I never knew I needed an emotional-support Earth Blaster Technoworm, but I do. I really do.

These cards are a circus. Four Arms is the funniest in the tent, however, and part of the humor is that, like a Far Side cartoon, most information is held back, or rather nonexistent, and the simple fact of Four Arms is there for you to play with in your imagination. Unanswered questions abound:

Who’s that mound in the background with a giant eyeball?

How did Four Arms come by his particular anatomy?

Why does he square-dance with green woman? Actually, why would he not?

Is having four arms really that helpful in hand-to-hand combat? What would the implications be for MMA?

The biggest question is: How did this not get produced as a Saturday morning cartoon, which, if made, would surely be available now on scratchy YouTube vids? I mean, they made Turbo Teen—the boy who can turn into a car, a property that Kirby also contributed to. What a missed opportunity.

Besides the humor factor, the lack of a Four Arms cartoon deprives us of action scenes that could be sublime.

Throughout his career, Kirby was the master of action choreography, staging brawls with Captain America, the New Gods, and Thor with power and precision birthed in Kirby’s own life, having to fight just to survive on New York City’s Lower East Side. In interviews, Kirby often credited his rough childhood for helping him envision how Cap might take down multiple baddies, because Kirby had faced such odds himself. Kirby’s violent reality—which became far more severe when he served under Patton’s command in World War II—fed his violent imagination. As a result, Kirby practically created the concept of comic book action and gained, let’s hope, catharsis.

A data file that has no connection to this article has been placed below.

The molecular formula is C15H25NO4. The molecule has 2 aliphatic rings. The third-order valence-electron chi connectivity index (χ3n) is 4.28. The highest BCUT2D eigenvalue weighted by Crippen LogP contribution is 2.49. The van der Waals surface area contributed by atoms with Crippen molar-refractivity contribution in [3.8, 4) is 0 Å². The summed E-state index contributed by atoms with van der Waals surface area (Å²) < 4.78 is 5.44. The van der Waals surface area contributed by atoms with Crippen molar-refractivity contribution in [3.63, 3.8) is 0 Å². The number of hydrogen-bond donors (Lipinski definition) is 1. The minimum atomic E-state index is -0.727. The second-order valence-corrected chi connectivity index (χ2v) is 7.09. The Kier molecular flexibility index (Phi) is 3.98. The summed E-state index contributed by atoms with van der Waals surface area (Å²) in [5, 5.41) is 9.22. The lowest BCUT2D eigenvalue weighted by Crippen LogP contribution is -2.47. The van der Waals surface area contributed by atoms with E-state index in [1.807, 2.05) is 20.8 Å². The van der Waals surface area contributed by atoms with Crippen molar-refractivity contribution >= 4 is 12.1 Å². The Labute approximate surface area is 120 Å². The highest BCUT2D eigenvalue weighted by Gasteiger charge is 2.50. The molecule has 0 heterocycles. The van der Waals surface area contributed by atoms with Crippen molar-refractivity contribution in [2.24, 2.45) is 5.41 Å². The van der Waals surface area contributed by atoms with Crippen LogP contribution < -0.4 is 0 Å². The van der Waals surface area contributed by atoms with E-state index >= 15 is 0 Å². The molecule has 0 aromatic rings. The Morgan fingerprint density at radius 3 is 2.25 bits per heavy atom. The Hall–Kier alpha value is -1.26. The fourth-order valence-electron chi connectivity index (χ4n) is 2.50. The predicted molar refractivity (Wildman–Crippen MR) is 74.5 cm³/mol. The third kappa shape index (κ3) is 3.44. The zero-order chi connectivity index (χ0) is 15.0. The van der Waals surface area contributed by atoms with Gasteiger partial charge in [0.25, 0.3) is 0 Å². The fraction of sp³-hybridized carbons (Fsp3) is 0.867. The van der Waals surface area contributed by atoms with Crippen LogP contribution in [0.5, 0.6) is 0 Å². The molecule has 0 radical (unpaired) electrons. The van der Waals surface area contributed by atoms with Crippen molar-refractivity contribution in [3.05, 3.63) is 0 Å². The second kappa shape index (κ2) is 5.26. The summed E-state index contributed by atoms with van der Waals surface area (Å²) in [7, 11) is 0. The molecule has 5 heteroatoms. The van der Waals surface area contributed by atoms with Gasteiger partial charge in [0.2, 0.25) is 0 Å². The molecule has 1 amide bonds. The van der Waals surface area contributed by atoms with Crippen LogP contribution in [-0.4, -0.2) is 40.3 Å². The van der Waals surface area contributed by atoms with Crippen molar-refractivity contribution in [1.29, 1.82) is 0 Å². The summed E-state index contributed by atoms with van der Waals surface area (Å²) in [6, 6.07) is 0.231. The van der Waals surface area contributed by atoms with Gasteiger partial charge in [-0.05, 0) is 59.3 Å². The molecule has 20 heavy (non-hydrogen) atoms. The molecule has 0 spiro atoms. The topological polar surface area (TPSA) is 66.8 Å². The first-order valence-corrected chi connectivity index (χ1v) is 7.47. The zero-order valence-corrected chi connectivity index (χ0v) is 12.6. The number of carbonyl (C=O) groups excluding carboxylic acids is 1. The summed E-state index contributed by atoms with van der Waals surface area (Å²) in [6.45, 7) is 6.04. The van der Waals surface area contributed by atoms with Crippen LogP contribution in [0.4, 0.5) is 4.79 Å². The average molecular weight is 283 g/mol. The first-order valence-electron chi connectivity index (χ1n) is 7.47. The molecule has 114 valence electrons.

It would have been a blast to see Four Arms in a fight; such a pugilistic square dance would have only added to Kirby’s legacy. And it would have been funny as well. But alas / oh well, I suppose you and I can use our own imaginations, which collect too much dust.

In mine, Four Arms is fighting five Nazis. He has one in a figure-four leglock, screaming in pain. The other Nazis, bumbling fools that they are, charge Four Arms, only to be punched, tripped, eye-poked, or acupunctured in the manner of Kill Bill or Kenshiro of Fist of the North Star. Eventually, Four Arms chokes out the four Nazis while leglocking the fifth, and all the Nazis die horribly. Four Arms lights a cigar. Amen.